The King and I Synopsis


In 1862, Welsh-born widow Anna Leonowens and her young son Louis arrive by ship in Bangkok, Siam (now known as Thailand), where she has been engaged by King Mongkut to be schoolmistress to the royal children. The crowded port and the approach of the imposing Kralahome (Prime Minister) frighten Louis, but Anna helps him overcome his fears (“I Whistle A Happy Tune”).

In the throne room, with his many wives in attendance, the King of Siam welcomes Lun Tha, a Burmese scholar sent to study the design of Buddhist temples. Lun Tha presents the King with a gift: the beautiful, independent-minded young Tuptim, who speaks and reads English. She has been sent to join the King’s wives, all of whom live in the royal palace. Though she is promised to the King, Tuptim is in love with Lun Tha (“My Lord and Master”).

After being detained in the palace by the Kralahome, Anna finally meets the King. She reminds him of his promise to provide her with a house of her own. The King denies any memory of such an agreement, frustrating the strong-willed Anna.

The King introduces Anna to his head wife, Lady Thiang, who also speaks English. Tuptim asks Anna if she has any books in English which she may read, in particular Uncle Tom’s Cabin by Harriet Beecher Stowe, a novel about the evils of slavery in America. The wives are most curious about Anna’s Western clothing and background. Anna talks of her son and her love for her late husband, Tom (“Hello, Young Lovers”).

The children of the king’s most favored wives, including the heir to the throne, Prince Chulalongkorn, greet Anna (“The March of the Siamese Children”), who is charmed and agrees to begin teaching them, despite the King’s declaration that she must live in the palace.

The King, troubled by the encroachment of Western imperialism on neighboring countries, fears that Siam will be overtaken. He begins to question his traditional thinking (“A Puzzlement”).

A year later, Anna continues to teach (“The Royal Bangkok Academy”); the children and their mothers have impressed and delighted her (“Getting to Know You”). During a geography lesson, the children are reluctant to believe some of Anna’s new ideas. The King enters and vehemently defends Anna’s teachings. Anna takes the opportunity to remind the King about his promise to give her a house of her own. They quarrel, as do Louis and Chulalongkorn, and Anna decides to leave Siam.

Anna’s impending departure greatly upsets Tuptim and Lun Tha, who have been meeting furtively, with Anna as a chaperone (“We Kiss in a Shadow”). Lady Thiang secretly observes their rendezvous.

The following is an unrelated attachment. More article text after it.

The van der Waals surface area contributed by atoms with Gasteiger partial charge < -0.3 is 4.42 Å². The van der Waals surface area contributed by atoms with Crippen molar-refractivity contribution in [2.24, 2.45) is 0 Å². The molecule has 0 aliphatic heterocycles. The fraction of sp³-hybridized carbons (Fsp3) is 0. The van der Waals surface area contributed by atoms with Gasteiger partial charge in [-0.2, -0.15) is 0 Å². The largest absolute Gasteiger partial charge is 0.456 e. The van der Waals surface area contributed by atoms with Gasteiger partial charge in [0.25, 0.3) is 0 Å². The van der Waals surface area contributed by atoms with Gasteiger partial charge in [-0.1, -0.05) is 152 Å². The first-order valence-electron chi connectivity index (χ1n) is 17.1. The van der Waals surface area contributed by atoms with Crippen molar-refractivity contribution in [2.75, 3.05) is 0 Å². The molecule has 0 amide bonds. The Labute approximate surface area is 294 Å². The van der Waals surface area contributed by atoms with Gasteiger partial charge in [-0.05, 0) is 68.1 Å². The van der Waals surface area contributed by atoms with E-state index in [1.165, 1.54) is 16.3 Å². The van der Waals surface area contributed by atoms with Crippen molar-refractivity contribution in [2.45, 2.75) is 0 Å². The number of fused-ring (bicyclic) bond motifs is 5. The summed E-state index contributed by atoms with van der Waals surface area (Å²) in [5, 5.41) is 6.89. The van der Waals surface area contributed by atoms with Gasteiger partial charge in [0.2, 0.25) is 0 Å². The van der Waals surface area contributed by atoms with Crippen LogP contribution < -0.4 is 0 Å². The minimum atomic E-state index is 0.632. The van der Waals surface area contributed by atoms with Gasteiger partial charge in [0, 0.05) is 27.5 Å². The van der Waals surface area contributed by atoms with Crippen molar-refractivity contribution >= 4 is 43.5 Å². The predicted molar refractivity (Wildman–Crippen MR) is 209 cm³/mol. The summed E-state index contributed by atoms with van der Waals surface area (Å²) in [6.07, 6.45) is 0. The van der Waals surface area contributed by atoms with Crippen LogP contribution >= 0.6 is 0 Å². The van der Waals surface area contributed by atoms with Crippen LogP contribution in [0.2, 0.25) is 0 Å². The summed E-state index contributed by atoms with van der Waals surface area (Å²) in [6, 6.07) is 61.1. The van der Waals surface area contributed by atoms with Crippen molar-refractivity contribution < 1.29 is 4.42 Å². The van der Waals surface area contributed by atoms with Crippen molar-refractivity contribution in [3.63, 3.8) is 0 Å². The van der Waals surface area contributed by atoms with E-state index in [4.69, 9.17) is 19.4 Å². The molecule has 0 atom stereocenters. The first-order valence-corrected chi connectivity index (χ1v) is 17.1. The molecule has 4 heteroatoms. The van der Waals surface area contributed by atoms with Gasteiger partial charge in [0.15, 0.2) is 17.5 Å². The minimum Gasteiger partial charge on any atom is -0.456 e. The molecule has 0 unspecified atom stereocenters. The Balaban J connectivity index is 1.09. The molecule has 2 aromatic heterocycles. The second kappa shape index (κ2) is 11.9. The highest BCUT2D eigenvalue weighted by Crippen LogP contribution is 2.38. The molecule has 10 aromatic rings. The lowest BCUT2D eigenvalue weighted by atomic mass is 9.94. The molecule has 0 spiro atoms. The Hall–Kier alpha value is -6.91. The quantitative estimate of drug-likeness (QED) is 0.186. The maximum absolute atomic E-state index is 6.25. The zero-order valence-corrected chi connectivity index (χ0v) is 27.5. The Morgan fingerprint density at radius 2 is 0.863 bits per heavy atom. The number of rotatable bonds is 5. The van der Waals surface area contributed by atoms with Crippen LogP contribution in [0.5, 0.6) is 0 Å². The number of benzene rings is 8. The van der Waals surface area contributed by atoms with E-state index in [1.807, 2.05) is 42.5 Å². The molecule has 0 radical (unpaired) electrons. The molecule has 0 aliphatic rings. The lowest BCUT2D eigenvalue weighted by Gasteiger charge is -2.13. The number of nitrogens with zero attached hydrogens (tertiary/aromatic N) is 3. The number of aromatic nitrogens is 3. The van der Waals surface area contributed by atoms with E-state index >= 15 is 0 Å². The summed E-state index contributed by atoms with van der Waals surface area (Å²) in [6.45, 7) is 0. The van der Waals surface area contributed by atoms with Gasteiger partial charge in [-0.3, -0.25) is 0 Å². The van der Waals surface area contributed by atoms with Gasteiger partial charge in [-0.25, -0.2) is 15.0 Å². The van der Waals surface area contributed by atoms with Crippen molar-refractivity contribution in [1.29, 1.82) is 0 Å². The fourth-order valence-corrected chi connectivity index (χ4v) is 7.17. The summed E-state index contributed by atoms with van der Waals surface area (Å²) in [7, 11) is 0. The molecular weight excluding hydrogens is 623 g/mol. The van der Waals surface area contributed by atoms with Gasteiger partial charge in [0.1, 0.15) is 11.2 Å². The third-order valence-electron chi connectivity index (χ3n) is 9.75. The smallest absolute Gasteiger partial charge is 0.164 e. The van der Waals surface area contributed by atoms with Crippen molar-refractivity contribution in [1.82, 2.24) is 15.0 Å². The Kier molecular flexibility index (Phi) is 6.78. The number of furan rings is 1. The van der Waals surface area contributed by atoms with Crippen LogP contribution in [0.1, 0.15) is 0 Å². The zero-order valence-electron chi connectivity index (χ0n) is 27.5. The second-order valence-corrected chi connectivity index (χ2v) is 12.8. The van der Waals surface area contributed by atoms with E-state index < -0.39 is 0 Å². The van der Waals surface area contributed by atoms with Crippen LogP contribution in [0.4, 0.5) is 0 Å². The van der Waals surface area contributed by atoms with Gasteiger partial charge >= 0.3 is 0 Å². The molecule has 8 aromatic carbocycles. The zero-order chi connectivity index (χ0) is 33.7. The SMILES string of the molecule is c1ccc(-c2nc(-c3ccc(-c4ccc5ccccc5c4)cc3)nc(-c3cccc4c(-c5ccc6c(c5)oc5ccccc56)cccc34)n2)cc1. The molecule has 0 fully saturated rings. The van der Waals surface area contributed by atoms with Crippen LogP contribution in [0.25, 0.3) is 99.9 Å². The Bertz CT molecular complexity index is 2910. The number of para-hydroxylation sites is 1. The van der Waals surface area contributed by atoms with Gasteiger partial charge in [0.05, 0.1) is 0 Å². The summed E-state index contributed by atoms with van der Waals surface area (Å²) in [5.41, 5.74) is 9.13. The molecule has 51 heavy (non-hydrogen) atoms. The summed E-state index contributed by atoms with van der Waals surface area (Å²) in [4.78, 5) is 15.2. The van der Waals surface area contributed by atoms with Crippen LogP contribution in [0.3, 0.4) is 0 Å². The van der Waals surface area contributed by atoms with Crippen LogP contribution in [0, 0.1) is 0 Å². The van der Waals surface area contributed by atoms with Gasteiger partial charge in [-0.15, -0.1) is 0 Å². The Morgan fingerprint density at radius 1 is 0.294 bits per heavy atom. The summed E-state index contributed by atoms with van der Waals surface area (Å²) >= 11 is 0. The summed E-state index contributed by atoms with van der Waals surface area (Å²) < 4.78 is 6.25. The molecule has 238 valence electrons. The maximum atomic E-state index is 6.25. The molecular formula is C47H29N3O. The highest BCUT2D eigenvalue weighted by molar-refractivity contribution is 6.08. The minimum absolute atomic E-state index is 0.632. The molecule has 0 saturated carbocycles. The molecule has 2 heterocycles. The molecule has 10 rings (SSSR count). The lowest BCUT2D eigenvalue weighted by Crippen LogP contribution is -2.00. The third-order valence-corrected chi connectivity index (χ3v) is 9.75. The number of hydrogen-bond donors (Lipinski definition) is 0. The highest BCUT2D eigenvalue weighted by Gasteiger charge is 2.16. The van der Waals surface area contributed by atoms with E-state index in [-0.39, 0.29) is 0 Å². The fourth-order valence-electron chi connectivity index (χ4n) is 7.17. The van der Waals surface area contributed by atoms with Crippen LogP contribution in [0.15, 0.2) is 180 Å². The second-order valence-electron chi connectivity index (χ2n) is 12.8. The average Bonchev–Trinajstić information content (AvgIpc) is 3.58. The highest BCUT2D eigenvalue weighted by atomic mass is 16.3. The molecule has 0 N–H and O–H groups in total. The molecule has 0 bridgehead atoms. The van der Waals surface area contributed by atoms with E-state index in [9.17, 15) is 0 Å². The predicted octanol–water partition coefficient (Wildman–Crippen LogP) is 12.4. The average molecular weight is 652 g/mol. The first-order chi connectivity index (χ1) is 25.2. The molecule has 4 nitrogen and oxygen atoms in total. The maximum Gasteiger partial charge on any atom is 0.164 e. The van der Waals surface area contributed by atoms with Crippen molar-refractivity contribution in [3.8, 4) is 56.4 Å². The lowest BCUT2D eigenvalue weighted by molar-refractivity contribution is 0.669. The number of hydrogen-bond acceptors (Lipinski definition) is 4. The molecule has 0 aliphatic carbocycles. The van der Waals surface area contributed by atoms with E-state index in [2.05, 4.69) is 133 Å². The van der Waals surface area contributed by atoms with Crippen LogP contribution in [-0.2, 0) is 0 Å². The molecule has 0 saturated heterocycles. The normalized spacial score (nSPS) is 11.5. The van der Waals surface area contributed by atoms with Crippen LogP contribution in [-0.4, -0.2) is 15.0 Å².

While Louis packs to leave, he and Chulalongkorn muse about their lack of understanding of the adults’ behavior (“A Puzzlement” Reprise). Later that night, Anna vents about the King’s stubbornness and the subservience he expects from his subjects (“Shall I Tell You What I Think of You?”).

Lady Thiang asks Anna to help the King; he is troubled by the approaching visit of British emissaries who view him as a barbarian. He needs Anna’s advice, but tradition and pride forbid him to ask for it. Anna is reluctant to help the King, but Lady Thiang convinces her to go (“Something Wonderful”).

The King, with Anna’s shrewdly worded help, decides to entertain the British dignitaries with a European-style dinner and dance, as well as a theatrical presentation of a play written by Tuptim, inspired by Uncle Tom’s Cabin. When the British arrive earlier than expected, the King calls upon everyone to quickly ready themselves. In a prayer to Buddha, the King resolves to give Anna the house she has long requested.


The wives prepare to wear the uncomfortable European dresses and shoes Anna has instructed them to create for the dinner and performance (“Western People Funny”).

During the dinner, Tuptim sneaks away to meet Lun Tha, who reveals that he has been ordered to return to Burma immediately. They plan to run away together after Tuptim’s performance (“I Have Dreamed”).

In the theater pavilion, Tuptim and the royal dancers and singers present a Siamese version of Harriet Beecher Stowe’s book (“The Small House of Uncle Thomas”). During the presentation, an emboldened Tuptim confronts the King about slavery, but he quickly puts her back in her place. Afterwards, she disappears to meet Lun Tha.

Aside from the outburst from Tuptim, the King and Anna revel in the success of the evening. The British no longer view the King as a barbarian. Anna and the King begin to share their thoughts about relationships between men and women (“Song of the King”). The King expresses a curiosity in Western-style dancing and Anna and the King dance an exuberant polka together (“Shall We Dance?”).

The Kralahome interrupts with news that Tuptim has been found. She is brought in and the King prepares to whip her. Anna, begging him not to punish her this way, calls the King a barbarian. Unable to proceed, the King exits. When Lun Tha is found dead, Anna is devastated and vows to leave Siam.

Over the next few months, the King’s health begins to decline. As Anna and Louis prepare to leave, Lady Thiang brings Anna a letter from the King, who is close to death.

Anna arrives in the King’s study, where the wives, children and priests are holding vigil over the dying King. The King asks Anna to teach the children to be brave and Anna decides to stay (“I Whistle A Happy Tune” Reprise). As the King dies, Prince Chulalongkorn proclaims a new vision for Siam, inspired by Anna’s teachings. The Kralahome, Lady Thiang and Anna kneel by the great King’s side, paying their last respects (“Finale Ultimo”).